The price of tinned razor clams has gone sky high. So I am stocking up again. I do also have a very great refugee instinct.
Tinned oysters : tip on how to use them - drain the fluid and wash them a little. You need to fry them first with the garlic and then add some minced meat before you add the water. The frying of the tinned oysters will help get rid of the fishy smell. Another tip - blanch the tou hoo before you add it to the boiling hot soup. Do not cook the tou hoo too long. 2-3 minutes would be just nice to maintain the silkiness of the tou hoo.
When my grandmother grew older one of the favourite dishes we cooked for her was Foochow Tou Hoo Soup with Oysters. Because at that time fresh oysters were not available in the market we had to use tinned ones. As a result until today we too would have an ever ready stock of tinned oysters in our cupboards. Sometimes tinned oysters become out of stock in the supermarkets so we have to either bear with the situation or we rest happy that we have some tins in the cupboard!!
Now there is again scarcity of tinned oysters in Miri and I have five tins left!! (Smile) It is also a Foochow thing to bring a few tins of oysters to our children whenever we go to see them in KL or elsewhere.
Whenever we talk about oysters we usually think about cooking it with bean curd.
Bean curd was always available in all the Foochow villages in the Rajang. Each village would have its own tou hoo maker. My mother's village Ah Nang Chong had one. He was a very good man who remained single all his life. Every day he would use his "pian dan" to carry his tou hoo from home to home. He also sold the best TIE PIAN in the whole of Rajang Valley (as it was claimed). And I really like all these stories about him.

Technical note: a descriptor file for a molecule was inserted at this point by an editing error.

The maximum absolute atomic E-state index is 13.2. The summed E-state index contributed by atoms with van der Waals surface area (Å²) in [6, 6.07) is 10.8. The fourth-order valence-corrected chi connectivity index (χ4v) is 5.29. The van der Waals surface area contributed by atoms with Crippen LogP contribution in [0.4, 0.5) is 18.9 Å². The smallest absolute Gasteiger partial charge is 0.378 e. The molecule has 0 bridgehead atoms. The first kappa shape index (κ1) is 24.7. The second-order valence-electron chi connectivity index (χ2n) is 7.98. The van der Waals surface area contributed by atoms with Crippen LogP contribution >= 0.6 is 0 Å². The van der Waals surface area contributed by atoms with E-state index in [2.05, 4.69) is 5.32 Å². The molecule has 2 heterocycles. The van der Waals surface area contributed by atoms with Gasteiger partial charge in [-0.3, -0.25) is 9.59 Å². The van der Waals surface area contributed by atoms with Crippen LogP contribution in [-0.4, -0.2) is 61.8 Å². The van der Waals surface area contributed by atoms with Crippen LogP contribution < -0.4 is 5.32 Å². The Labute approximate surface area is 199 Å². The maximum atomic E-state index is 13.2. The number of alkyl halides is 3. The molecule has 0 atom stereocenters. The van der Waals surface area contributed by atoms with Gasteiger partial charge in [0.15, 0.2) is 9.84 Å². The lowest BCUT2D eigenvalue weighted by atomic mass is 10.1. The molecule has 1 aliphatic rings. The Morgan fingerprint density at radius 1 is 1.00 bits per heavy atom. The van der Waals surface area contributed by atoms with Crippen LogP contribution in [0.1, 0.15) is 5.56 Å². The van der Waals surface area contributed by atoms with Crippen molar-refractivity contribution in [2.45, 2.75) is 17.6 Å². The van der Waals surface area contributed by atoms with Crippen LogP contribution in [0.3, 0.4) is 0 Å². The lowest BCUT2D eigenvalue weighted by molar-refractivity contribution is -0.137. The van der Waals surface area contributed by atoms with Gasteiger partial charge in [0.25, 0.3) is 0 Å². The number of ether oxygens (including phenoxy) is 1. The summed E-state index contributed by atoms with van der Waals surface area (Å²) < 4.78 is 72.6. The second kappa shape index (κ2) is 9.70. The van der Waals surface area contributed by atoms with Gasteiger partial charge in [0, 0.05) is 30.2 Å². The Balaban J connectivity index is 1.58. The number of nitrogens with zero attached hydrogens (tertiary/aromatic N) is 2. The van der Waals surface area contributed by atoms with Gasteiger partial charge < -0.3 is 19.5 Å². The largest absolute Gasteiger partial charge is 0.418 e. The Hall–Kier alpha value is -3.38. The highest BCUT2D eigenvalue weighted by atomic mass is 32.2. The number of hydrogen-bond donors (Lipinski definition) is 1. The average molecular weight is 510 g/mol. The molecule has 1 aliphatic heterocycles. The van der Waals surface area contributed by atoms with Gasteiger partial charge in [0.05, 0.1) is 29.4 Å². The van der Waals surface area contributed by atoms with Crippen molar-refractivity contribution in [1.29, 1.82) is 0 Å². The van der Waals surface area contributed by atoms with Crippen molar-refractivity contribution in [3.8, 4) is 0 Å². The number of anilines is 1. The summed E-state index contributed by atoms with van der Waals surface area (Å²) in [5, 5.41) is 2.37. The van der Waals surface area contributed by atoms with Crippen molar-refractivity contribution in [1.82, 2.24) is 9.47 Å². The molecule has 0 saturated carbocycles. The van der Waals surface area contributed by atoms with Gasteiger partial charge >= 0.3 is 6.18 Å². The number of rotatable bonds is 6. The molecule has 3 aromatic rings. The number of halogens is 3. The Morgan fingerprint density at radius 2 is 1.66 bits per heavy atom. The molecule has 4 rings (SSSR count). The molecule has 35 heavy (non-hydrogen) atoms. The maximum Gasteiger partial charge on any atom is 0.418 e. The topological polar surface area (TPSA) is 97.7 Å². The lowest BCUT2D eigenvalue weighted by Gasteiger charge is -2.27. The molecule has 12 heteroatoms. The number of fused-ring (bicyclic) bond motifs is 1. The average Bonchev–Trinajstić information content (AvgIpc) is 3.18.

According to my mother he was a very kind man who was soft spoken and patient. Why he never married no one would know. He passed away many years ago but many of my relatives still remember him fondly.
In Sibu we had two Lee families who made very good tou hoo. One of them is Lee Kong Toh whose son Lee Siew Chiong was our schoolmate in the Methodist School. He is nicknamed Tou Hoo Chiong until today. They used to live in 14B Hose Lane. Tou Hoo Chiong is a very successful businessman in Kuala Lumpur today.
The other Lee who made very good tou hoo married my mother's "adopted" fourth sister. Fourth Aunt and her husband were very kind people and we were always very happy to buy tou hoo from them. I believe my mother never bought tou hoo from any body else. Mum always claimed that Fourth Uncle's tou hoo was the best in the world - silky and sweet. This was indeed customer loyalty in the olden Sibu days.
The appearance of some chopped spring onions in the kitchen would make all of us excited about the soup of the day when we returned from school. And it would often be a tou hoo soup. I always consider Mother's cooking the best in the world.
And today as I look forward to my own soup I savour the memories which revolve around tou hoo and its related aspects.
Time flies and my mum's sandwich generation lifestyle has gone into the fading shadows of life. Who knows I will one day be the one receiving dried razor clams from my grandchildren and another sandwich generation would come about!
And wishing for you many days of good soups ahead.
a) Chow Tiong Kee (of Detroil Power Miri) my former student and now my friend who has many stories about Sibu.
b) Stories from my mother